The Latest: Texas officials lift order to remain indoors
HOUSTON (AP) - The Latest on a fire that had been burning at a Texas petrochemical storage facility (all times local):
Officials have lifted an order to remain indoors after several readings showed that the air quality had improved near a scorched petrochemical storage facility in suburban Houston.
City officials in Deer Park lifted the order Thursday and reopened roads around the Intercontinental Terminals Company, where a fire burned for the previous three days.
They say several state and other agencies will continue to monitor the air after elevated levels of benzene were detected early Thursday, prompting the shelter-in-place order.
The fire began Sunday and sent a huge, dark plume of smoke thousands of feet into the air before being extinguished Wednesday.
The tanks that caught fire contained components of gasoline and materials used in nail polish remover, glues and paint thinner. ITC says 11 of the 15 storage tanks located in the area where the fire occurred were damaged.
Authorities haven't revealed the cause of the blaze.
A woman who lives near a Houston-area petrochemical storage facility that burned for days says she decided to leave home with her two children after authorities told people to stay indoors due to elevated levels of benzene in the air.
Kristin Crump said Thursday that she placed damp wash cloths over her mouth and those of her 13- and 6-year-old children as they walked to their car and left to stay with family elsewhere.
It is the second time Crump has left her home since the fire began Sunday at the Intercontinental Terminals Company, which is less than 2 miles (3.2 kilometers) away.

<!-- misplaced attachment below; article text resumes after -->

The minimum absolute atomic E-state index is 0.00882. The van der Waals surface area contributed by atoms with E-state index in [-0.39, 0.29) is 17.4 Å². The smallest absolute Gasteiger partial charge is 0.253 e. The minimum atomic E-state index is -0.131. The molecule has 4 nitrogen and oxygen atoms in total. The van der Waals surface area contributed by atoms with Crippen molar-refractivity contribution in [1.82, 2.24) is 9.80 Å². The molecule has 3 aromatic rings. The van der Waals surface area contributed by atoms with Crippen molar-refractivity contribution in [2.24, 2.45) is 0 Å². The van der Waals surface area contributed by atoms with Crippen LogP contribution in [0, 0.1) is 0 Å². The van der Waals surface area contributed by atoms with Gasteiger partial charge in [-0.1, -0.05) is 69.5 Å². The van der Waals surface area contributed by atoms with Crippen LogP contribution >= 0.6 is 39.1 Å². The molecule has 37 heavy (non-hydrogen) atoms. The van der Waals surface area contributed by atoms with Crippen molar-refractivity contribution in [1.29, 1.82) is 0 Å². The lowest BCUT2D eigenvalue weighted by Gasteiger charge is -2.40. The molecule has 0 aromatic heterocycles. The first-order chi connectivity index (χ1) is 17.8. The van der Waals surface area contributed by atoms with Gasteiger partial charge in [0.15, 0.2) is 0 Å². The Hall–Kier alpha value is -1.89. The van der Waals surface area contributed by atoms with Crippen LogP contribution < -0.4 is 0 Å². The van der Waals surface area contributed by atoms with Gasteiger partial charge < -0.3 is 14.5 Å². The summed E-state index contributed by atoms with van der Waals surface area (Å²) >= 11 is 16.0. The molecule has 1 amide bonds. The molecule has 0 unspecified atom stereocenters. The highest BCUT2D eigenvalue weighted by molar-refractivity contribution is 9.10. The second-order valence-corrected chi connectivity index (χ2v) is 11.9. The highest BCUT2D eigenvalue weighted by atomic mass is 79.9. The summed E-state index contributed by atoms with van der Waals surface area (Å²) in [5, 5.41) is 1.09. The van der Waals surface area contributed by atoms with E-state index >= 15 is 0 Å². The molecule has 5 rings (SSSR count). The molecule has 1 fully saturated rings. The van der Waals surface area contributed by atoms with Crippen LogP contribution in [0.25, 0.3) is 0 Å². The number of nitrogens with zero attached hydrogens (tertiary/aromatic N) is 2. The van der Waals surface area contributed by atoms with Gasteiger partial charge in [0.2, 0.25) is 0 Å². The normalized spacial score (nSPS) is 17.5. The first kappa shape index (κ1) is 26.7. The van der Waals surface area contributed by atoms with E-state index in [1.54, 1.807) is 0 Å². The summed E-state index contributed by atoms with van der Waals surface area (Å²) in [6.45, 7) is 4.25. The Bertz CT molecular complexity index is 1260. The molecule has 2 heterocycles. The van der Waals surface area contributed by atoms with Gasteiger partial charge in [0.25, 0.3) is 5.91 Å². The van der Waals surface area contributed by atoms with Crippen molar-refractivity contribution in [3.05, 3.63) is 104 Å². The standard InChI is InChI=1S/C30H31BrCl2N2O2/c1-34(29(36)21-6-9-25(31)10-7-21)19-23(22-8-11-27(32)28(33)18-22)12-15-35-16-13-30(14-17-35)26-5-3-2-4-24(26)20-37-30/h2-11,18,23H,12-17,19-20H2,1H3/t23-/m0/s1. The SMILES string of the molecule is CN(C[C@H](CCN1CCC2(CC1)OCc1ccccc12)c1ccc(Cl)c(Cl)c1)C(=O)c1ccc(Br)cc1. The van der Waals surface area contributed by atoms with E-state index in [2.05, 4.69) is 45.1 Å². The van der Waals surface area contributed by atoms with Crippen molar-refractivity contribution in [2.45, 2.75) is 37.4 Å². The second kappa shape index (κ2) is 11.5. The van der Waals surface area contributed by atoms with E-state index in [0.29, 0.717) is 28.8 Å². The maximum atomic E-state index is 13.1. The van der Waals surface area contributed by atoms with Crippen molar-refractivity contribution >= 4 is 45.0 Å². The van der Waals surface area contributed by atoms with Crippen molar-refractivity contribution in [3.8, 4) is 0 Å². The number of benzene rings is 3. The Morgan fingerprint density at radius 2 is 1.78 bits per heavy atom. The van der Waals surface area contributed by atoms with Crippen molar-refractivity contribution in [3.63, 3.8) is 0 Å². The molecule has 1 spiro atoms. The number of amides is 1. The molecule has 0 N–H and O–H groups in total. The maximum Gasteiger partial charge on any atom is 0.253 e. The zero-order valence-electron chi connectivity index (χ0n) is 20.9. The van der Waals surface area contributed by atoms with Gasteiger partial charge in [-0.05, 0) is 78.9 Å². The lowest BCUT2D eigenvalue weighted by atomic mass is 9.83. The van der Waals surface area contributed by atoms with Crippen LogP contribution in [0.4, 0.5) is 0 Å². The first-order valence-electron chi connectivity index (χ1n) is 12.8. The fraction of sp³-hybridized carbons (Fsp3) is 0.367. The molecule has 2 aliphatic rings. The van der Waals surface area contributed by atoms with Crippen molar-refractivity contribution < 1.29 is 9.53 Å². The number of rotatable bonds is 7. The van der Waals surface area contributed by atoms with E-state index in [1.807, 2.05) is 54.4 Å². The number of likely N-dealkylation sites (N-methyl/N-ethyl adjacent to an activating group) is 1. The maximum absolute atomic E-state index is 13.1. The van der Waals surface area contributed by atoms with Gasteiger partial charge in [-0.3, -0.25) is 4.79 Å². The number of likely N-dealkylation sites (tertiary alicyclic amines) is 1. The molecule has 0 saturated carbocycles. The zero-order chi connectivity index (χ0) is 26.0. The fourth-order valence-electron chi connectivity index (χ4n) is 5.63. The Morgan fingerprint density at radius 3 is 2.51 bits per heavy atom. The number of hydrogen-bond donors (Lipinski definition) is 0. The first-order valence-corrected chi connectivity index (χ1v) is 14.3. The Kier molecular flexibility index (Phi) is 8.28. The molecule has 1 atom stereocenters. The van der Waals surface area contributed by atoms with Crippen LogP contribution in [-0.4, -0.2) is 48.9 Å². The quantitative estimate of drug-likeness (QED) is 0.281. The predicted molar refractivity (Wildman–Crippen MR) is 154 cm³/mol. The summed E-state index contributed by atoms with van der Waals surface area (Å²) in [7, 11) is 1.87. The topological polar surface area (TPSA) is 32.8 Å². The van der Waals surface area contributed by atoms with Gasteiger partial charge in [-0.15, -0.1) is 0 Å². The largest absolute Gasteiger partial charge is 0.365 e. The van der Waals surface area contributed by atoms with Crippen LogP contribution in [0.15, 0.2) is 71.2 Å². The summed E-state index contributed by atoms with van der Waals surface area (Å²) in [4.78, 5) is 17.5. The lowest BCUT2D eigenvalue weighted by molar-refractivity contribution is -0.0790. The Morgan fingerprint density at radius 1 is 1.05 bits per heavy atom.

She left the area Tuesday with her children after they complained of headaches. The three returned a day later.
The fire was extinguished Wednesday but officials said early Thursday that elevated levels of benzene had been detected.
Authorities say it appears that the suppressive foam firefighters are using at a Houston-area petrochemicals storage facility is separating at times and allowing dangerous benzene vapors to escape before another layer of foam can be applied.
Harris County Fire Marshal Laurie Christensen said at a news conference Thursday that crews are applying layer after layer of foam where several storage tanks burned at the Intercontinental Terminals Company in Deer Park, southeast of Houston.
The fire began Sunday and was extinguished Wednesday, but a flare-up occurred later Wednesday that crews are working to prevent from occurring again.
Authorities say winds are light Thursday so the vapors aren't spreading beyond the immediate area of the ITC plant.
They say orders to stay indoors are being done "out of an abundance of caution."
At least three area school districts cancelled classes Thursday.
National Guard troops are on the scene and residents are being told to stay inside after elevated levels of benzene were detected near a Houston-area petrochemicals storage facility that caught fire this week.
Harris County officials said Thursday that the Guard and hazardous materials teams have established perimeters around the Intercontinental Terminals Company in Deer Park.
The Environmental Protection Agency said Wednesday that benzene levels near the facility didn't pose a health concern. But authorities now say a shelter-in-place order following "reports of action levels of benzene or other volatile organic compounds" within Deer Park.
Several school districts also canceled classes for the day, citing "unfavorable air quality conditions."
The fire started Sunday, sending a huge, dark plume into the air, and spread to storage tanks holding components of gasoline and materials used in nail polish remover, glues and paint thinner.
This story has been corrected by deleting an erroneous reference to the Texas Environmental Protection Agency. The EPA is a federal agency.
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